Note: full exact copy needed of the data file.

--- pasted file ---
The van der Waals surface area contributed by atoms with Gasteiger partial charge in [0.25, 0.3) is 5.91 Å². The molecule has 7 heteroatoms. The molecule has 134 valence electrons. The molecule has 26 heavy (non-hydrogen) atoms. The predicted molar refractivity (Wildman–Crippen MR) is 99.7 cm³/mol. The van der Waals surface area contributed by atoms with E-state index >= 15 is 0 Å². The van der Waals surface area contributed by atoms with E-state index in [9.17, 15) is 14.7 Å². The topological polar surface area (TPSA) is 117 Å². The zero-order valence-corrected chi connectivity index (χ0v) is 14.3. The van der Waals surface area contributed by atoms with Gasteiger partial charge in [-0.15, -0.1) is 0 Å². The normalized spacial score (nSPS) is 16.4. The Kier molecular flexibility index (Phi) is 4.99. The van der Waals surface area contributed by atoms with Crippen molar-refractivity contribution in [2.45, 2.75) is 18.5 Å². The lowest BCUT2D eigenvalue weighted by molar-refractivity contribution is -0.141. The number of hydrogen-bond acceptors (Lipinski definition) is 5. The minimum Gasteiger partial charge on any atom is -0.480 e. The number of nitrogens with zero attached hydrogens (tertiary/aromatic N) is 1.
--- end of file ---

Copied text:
The van der Waals surface area contributed by atoms with Gasteiger partial charge in [0.25, 0.3) is 5.91 Å². The molecule has 7 heteroatoms. The molecule has 134 valence electrons. The molecule has 26 heavy (non-hydrogen) atoms. The predicted molar refractivity (Wildman–Crippen MR) is 99.7 cm³/mol. The van der Waals surface area contributed by atoms with E-state index >= 15 is 0 Å². The van der Waals surface area contributed by atoms with E-state index in [9.17, 15) is 14.7 Å². The topological polar surface area (TPSA) is 117 Å². The zero-order valence-corrected chi connectivity index (χ0v) is 14.3. The van der Waals surface area contributed by atoms with Gasteiger partial charge in [-0.15, -0.1) is 0 Å². The normalized spacial score (nSPS) is 16.4. The Kier molecular flexibility index (Phi) is 4.99. The van der Waals surface area contributed by atoms with Crippen molar-refractivity contribution in [2.45, 2.75) is 18.5 Å². The lowest BCUT2D eigenvalue weighted by molar-refractivity contribution is -0.141. The number of hydrogen-bond acceptors (Lipinski definition) is 5. The minimum Gasteiger partial charge on any atom is -0.480 e. The number of nitrogens with zero attached hydrogens (tertiary/aromatic N) is 1.